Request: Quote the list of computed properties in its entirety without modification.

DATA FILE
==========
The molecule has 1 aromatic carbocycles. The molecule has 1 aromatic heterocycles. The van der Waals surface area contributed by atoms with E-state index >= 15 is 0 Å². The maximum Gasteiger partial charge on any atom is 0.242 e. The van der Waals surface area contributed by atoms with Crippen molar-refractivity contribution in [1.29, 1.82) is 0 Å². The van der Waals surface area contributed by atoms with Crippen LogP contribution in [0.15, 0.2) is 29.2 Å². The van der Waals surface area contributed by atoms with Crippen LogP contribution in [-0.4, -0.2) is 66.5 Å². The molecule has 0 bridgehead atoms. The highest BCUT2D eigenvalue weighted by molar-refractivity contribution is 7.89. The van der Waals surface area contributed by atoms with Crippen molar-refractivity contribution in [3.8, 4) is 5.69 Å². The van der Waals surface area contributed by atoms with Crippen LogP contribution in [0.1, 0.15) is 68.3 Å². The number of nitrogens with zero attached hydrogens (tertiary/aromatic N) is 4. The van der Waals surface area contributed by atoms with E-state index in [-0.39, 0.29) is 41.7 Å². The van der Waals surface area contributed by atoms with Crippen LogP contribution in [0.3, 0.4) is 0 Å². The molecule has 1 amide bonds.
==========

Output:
The molecule has 1 aromatic carbocycles. The molecule has 1 aromatic heterocycles. The van der Waals surface area contributed by atoms with E-state index >= 15 is 0 Å². The maximum Gasteiger partial charge on any atom is 0.242 e. The van der Waals surface area contributed by atoms with Crippen molar-refractivity contribution in [1.29, 1.82) is 0 Å². The van der Waals surface area contributed by atoms with Crippen LogP contribution in [0.15, 0.2) is 29.2 Å². The van der Waals surface area contributed by atoms with Crippen LogP contribution in [-0.4, -0.2) is 66.5 Å². The molecule has 0 bridgehead atoms. The highest BCUT2D eigenvalue weighted by molar-refractivity contribution is 7.89. The van der Waals surface area contributed by atoms with Crippen molar-refractivity contribution in [3.8, 4) is 5.69 Å². The van der Waals surface area contributed by atoms with Crippen LogP contribution in [0.1, 0.15) is 68.3 Å². The number of nitrogens with zero attached hydrogens (tertiary/aromatic N) is 4. The van der Waals surface area contributed by atoms with E-state index in [-0.39, 0.29) is 41.7 Å². The van der Waals surface area contributed by atoms with Crippen LogP contribution in [0.3, 0.4) is 0 Å². The molecule has 1 amide bonds.